Frankie Cosmos at The Button Factory, August 23rd, 2018
Having previously wowed Belfast and Galway, it was Dublin’s turn to succumb to the whimsy of Frankie Cosmos on the final date of their whistle-stop Irish tour. The New York quartet deliver an artisan haze of poetry, personality and despair in the way that only art school America can, with the perfect balance of gumption and self-loathing.
Accompanying Frankie Cosmos around Ireland are home-grown underground favourites Squarehead. Roy Duffy (singer / guitarist), Ian McFarlane (bass) Ruan Van Vliet (drums) are the perfect foils and kindred DIY spirits for such a journey.
Squarehead sound like Buddy Holly with a bad case of the blues, their melodies glisten, their beats boom merrily and their basslines strut with big dick energy. Yet, even at their happiest moments, they are adjacent to misery. Everything they do is simmered in apathy, but it’s an evocative and welcoming disdain and they suitably impress.
Now that the crowd has been left simmering at a low heat, it’s time for Greta Kline, the undisputed queen of New York Bedroom Pop, to hold court – she’s earned that title via releasing over 40 albums before she’s 25.
She’s joined by Luke Pyenson (drums), Alex Bailey (bass guitar), and Lauren Martin (keyboards), but as with any moniker act – Villagers for example – it’s a vehicle for a singular talent and Greta Kline is Frankie Cosmos’ anchor.
From the off it’s apparent that one of the most remarkable things about Greta Kline is how she uses her weaknesses as much as her strengths to convey her messages. She’s not the world’s greatest guitar player or singer, but every note has a function and conveys something. When her voice scrambles, it scrambles at the emotional climax of the song with gut-wrenching results. And what’s impressive about that is that it’s by design.
Kline’s compositions are highly emotive and the fragility of her voice creates a conduit of raw emotion that transports the audience through chapter and verse of her mishaps and tragedies. This is amped up further by the simplicity of the arrangements which act as a stark comfort blanket.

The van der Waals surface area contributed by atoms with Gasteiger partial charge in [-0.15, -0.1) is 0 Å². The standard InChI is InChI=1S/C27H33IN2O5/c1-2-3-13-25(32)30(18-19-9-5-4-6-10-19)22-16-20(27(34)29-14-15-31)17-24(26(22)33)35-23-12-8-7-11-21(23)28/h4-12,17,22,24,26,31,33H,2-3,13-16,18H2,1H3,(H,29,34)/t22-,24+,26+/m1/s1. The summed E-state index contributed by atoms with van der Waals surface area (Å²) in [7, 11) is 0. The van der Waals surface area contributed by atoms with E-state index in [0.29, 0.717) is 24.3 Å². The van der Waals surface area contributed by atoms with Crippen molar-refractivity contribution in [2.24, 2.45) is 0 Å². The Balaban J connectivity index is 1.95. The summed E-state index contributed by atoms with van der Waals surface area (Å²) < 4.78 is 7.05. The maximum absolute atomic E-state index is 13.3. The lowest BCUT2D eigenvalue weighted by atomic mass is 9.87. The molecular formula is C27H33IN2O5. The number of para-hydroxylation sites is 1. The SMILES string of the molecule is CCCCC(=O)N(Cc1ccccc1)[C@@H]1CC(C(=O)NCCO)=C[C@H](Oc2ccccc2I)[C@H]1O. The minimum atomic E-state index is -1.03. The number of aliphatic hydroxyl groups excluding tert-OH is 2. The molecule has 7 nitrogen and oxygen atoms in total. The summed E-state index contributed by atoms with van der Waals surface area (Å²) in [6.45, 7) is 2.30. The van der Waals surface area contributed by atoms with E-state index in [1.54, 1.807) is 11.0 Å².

There is also a clever lack of repetition throughout Kline’s songs – only two Frankie Cosmos songs clock in at over three minutes.
So when Kline delivers a killer line, such as “I’m kind of pretty/That’s why you want it so bad” during opening song Caramelize, it’s as if she’s slapped you in the face, turned her back and walked away. She’s said what she has to say and she won’t repeat herself. This trick enhances the emotional impact creating a palpable atmosphere.
It’s not all morose though, the group are joined on stage by dancing puppets during Being Alive and there’s a joyous run through of Mama Mia in the encore, but when you go to a Frankie Cosmos show, you go to feel it in your guts – Greta Kline is happy to kick you repeatedly.
The vocal interplay between Kline and Lauren Martin during On The Lips delivers such a jolt, while Apathy is as an emotion laden live rendering of a song as you are likely to witness any time soon.
Bringing bedroom pop to the big stage is a delicate operation, because so much of the appeal is based on the intimacy of the listening experience. After all, this isn’t party music, this is lonely music, but Kline and co. have balanced the proposition perfectly, creating an unlikely community.
Read our recent interview with Frankie Cosmos.